Gen Z shoppers who feel strapped for cash are flocking to Goodwill. But the contributions are low | Jobs Reply

As president and CEO of Goodwill Industries of Greater New York and Northern New Jersey, Katy Gaul-Stigge sees economic trends in a unique environment. And the outlook isn’t all good at the moment: Shopping styles and offerings at 23 stores, a range of second-hand goods suggest shoppers are holding their wallets tight and looking for cheap clothes and home goods.

Goodwill NYNJ’s retail business took in $47 million in the year ending in June, up 19% from a year earlier, as shoppers in the greater New York area sought financial relief from a troubled economy and rising cost of living. Meanwhile, Gaul-Stigge says donations have slipped because people are holding on to their items for longer or selling them on places like Poshmark and eBay rather than giving them away.

The organization, whose profits help people with disabilities find work at companies such as Amazon and Walgreens, has long dabbled in the retail wave but is looking for a more reliable distribution of goods to sell. Now, Gaul-Stigge is seeking partnerships with retailers to donate their unsold goods instead of firing them, arguing that it makes more sense in the environment and will help them achieve their corporate social responsibility goals. “We’re ready to help you achieve your ESG goals,” he exclaims.

This interview has been edited and condensed for clarity.

Good luck: So, how is business these days?

Gaul-Stigge: We’re getting an early bird view of how people feel about things, and we’re seeing a strong interest in value shopping. But we’re starting to see a drop in donations, which means people are holding on to their items or saving them to sell to competitors like Poshmark, ThredUp, and other online consignment players, so they can make money. That decrease in the number of sponsors will affect our ability to deliver products to our consumers.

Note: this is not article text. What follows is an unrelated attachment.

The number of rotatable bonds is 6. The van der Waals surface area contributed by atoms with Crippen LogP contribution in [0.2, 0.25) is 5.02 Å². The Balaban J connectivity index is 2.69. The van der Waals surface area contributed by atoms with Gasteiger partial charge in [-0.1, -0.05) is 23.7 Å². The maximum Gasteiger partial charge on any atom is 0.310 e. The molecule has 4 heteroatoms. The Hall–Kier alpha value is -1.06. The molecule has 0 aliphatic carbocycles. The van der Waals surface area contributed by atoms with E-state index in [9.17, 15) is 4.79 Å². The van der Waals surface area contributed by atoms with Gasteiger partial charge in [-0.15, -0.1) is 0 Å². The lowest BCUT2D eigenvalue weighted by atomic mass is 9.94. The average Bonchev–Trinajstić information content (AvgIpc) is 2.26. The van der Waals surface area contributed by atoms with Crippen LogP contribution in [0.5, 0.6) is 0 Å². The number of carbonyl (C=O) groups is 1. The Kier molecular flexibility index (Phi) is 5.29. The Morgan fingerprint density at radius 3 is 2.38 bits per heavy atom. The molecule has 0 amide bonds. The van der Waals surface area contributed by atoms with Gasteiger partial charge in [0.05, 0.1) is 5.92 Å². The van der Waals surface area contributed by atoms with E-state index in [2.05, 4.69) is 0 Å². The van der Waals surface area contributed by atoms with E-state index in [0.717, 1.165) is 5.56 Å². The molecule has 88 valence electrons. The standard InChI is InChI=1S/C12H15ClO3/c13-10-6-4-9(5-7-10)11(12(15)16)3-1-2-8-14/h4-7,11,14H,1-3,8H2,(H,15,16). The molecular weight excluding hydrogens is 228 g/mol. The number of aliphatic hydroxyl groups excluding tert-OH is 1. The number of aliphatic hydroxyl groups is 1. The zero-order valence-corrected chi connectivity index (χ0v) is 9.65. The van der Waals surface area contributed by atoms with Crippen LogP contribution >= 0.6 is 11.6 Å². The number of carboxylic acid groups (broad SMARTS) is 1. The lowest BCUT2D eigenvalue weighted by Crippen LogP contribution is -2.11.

Given that, are you rethinking your sourcing approach?

We are always looking for more partnerships with national retailers, local retailers, warehouses, and anyone with excess inventory. We are happy to help them because we don’t want to see that material end up in a landfill or burned. Our message to them is, ‘We are ready to help you achieve your ESG (environmental, social, and governance) goals.’

And how does inflation affect the way you work?

We have not raised our prices, and our prices at the beginning of 2020 are the same as today. We also have $2 Tuesdays where everything in a certain category, like women’s tops, is $2.

Has the slow economy changed who shops in your stores, attracting more middle-class shoppers?

The stigma of buying secondhand is gone. But much of what drives the business is that Gen Z, and other young people, are interested in sustainability. Thrift is like punk rock; it has always been cool. It is now reaching a wider audience due to the popularity of second-hand shopping. People are interested in secondhand, in extending the useful life of something. People are interested in the circular economy.

What about the impact on those who use the services sponsored by your products?